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Author: Fibio
Author's Comments

Writen in an afternoon this piece was a response to 'Dire Warning' on the list. Just for anyone who doesn't know the UGTFV is the Union of Gratuitous TransFormation Victims and are out to extract revenge on the authors of their suffering.

It was a normal day until the doorbell rang.

I got up, grumbling over being interrupted while doing nothing in particular on the internet, and thundered downstairs.

“Hello, can I help...” I petered out, as I found a fox on my door step. At about four feet tall, on his hind legs and dressed in rough woollen clothing he clashed utterly with the ordinary street behind him.

“Are quite you sure you’re in the right universe?” I asked, as the rather flustered looking vulpine as he fumbled with a sheet of paper and what looked like a gold amulet. There was something very wrong with this exchange, but no one on the quiet suburban road seemed to have noticed the fact there was something not known to mankind on my welcome mat.

“Greeting’s sir or madam as applicable,” he read, in a quavering voice. “I am here as a representative of UGTFV, here to ad...”

“UGTFV?” I said, wrestling my tongue around the syllables. “I heard about you guys, some kind of dire warning about writing transformation stories. Aren’t I supposed to get an angry mob?” I leaned forwards to peer up and down the road, just in case there was a transformed horde ready to descend on me hidden just out of sight.

The fox hastily flipped his typed sheet.

“While we regret that we could only send a single agent at this time you understand we have a very long list of targets to administer justice to. However we have taken great pains to ensure the irony of your punishment is not diminished.”

“That’s great kid... Kit, but I don’t write transformations, at all.”

This stopped him dead in his tracks.

“Um, are you sure?” he sputtered.

“Pretty much,” I replied.

He inverted the paper, scanning for a response, then flipped it again. On the third turn I just snatched it off him.

“I wasn’t briefed for this,” he explained, as I raised an eyebrow at him.

“Just go back to your bosses and tell them that not all the readers are writers,” I told him, as he stepped back looking a little panicked. I had to feel sorry for the little guy, its not often you face down someone with about two foot of height on you.

“I... Um... Ah, well you see...” he stuttered, ducking his head and flattening his ears against his skull.

“This is my first job,” he admitted, after a moment. “And, they’re going to be judging me on how I do.”

“Well I’m sorry, but you’re just going to have to tell them that someone made a mistake,” I said, shrugging.

“Yeah, but you could just let me use this anyway.” He held up the cat’s head pendent with a hopeful smile.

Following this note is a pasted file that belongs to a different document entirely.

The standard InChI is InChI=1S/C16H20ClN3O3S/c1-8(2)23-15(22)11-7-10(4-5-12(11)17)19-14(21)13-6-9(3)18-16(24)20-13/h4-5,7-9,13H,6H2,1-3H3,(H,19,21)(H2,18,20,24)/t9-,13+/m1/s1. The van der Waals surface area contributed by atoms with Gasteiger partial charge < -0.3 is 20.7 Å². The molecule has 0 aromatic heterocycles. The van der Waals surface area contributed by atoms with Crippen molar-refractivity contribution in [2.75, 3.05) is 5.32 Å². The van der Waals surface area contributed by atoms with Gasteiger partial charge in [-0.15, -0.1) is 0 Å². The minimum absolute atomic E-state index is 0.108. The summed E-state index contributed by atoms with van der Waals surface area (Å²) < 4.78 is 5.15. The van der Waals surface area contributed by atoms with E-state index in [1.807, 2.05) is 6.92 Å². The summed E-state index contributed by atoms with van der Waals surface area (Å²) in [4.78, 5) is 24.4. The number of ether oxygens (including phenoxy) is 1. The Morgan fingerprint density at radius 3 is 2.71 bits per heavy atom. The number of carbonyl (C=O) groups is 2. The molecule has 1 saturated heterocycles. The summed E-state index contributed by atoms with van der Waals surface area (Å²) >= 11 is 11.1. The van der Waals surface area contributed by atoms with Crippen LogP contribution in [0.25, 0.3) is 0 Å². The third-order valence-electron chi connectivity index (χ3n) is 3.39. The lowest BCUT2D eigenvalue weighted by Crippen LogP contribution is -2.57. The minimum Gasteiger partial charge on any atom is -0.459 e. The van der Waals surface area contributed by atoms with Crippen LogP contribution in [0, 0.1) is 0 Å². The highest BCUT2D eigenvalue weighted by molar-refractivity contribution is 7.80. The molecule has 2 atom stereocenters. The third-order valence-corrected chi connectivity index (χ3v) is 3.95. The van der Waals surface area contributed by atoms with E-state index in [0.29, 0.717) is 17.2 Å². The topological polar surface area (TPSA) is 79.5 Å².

“Sorry, I don’t want to mess up your system,” I countered, maybe a might fast, as I tore my eyes away from the gold which shone all too invitingly. “I’m sure you’d get in even more trouble if you changed someone who you weren’t supposed to.

“Okay,” he replied, with such a forlorn expression I wondered if he’d bite my hand if I tried to pat him on the head.

“If that’s all I don’t want to keep you,” I said, smiling. Well showing canines at least. That pendant was seriously freaking me out.

“Oh wait,” he cut in suddenly, just as I was about to slam the door.

“Yes,” I hissed.

“What about this one?” he asked, with a hopeful gleam in his eyes.

“This what?” I queried, fighting the urge to slam the door in his face.

“This story,” he explained, brightening up. “If you’re transformed now then you have written a TF story and I have a legitimate excuse to change you.”

“But in order to transform me, you must first have changed me in the first place,” I pointed out, heart pounding in my ears. I had to get rid of him “I think that’s a bit of a catch twenty two.”

“Damn,” he sighed, somehow managing to click his fingers. “Well, I’d best be reporting back.”

“Best of luck,” I called after him, as he took about three steps before vanishing in a puff of logic. Then I slammed the door and bolted it, before sinking to the floor, panting as I tried to slow my heart to a less apoplectic level.

“Ha, dodged the bullet there,” I muttered to myself, getting to my feet, trembling a little bit more than I’d like to admit and making my quiet way upstairs. “He’s right though, this would make a great story.”

I settled back into my chair and brought up a word processor, chuckling to myself as I began to write the conversation down while it was still in my memory.

“It’ll take a better man than that to outfox me though,” I wrote at the end, unsheathing a claw to scratch an itch on my nose. “He should have realised that if an event requires itself to have happened in order to occur, then an event could also have to occur because it caused itself to happemn.”

I hit the wrong key for the umpteenth and looked down at my hands in frustration. Then turned them over and saw the leathery pads where my palms should have been.

“Oh f-